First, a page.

Depressive Symptoms Longitudinally Mediate the Negative Effects of HbA1c on Memory Change Over 6 Years
Innovation in aging
Elevated glycated hemoglobin (HbA1c) has been associated with worse episodic memory in Type 2 diabetes. Prospective links between HbA1c and incident depressive symptoms suggest that behavioral mechanisms may underlie this association. Elevations in HbA1c may lead to depressive symptoms via biochemical changes directly caused by Type 2 diabetes or through distress associated with managing the treatment demands of the disease. This study aimed to determine whether depressive symptoms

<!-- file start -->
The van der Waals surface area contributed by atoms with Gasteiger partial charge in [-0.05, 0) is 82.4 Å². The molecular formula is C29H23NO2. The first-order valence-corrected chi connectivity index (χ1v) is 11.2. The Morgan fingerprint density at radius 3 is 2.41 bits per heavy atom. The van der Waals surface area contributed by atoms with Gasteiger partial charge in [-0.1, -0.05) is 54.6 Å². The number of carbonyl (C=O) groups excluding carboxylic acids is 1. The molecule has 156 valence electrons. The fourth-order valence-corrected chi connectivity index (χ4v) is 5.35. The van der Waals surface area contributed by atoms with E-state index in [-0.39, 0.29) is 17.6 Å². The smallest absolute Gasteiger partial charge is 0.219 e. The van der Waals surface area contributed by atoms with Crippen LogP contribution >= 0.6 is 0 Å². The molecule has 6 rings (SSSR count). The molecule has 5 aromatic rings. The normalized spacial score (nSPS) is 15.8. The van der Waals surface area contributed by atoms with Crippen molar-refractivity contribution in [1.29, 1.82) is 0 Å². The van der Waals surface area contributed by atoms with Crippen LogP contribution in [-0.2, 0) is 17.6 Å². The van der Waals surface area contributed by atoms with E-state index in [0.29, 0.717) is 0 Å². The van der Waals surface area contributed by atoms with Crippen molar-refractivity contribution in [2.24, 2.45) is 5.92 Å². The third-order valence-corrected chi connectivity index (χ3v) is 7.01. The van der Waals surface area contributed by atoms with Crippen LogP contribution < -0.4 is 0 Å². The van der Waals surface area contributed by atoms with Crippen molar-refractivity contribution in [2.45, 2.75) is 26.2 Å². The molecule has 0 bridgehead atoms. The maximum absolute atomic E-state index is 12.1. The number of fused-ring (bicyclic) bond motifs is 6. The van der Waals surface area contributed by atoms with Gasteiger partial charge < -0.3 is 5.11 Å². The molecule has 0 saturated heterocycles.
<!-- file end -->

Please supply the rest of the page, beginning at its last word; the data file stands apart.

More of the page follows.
... y mediate associations between HbA1c and episodic memory over 6 years. Participants (N=2,155) comprised adults aged 51+ with self-reported Type 2 diabetes and clinically elevated HbA1c (≥5.7%) at the time the Health and Retirement Study initiated blood collection. A longitudinal mediation model quantified associations between baseline HbA1c and 6-year change in episodic memory through 4-year change in depressive symptoms, controlling for baseline socio-demographics, other health conditions, and medication adherence. HbA1c was assayed from dried blood spots. Depressive symptoms were self-reported twice over four years. Episodic memory, assessed three times over six years, was a z-score composite of immediate and delayed recall of a word list. Increased depressive symptoms four years after baseline partially mediated the negative association between baseline HbA1c and 6-year memory decline. Depressive symptoms partially mediated the concurrent association between HbA1c and memory at baseline. This longitudinal study provides evidence that the deleterious effects of HbA1c on subsequent episodic memory may operate partly through behavioral mechanisms. Depressive symptoms may represent a critical target for interventions to reduce the enduring negative effects of hyperglycemia on memory aging in Type 2 diabetes.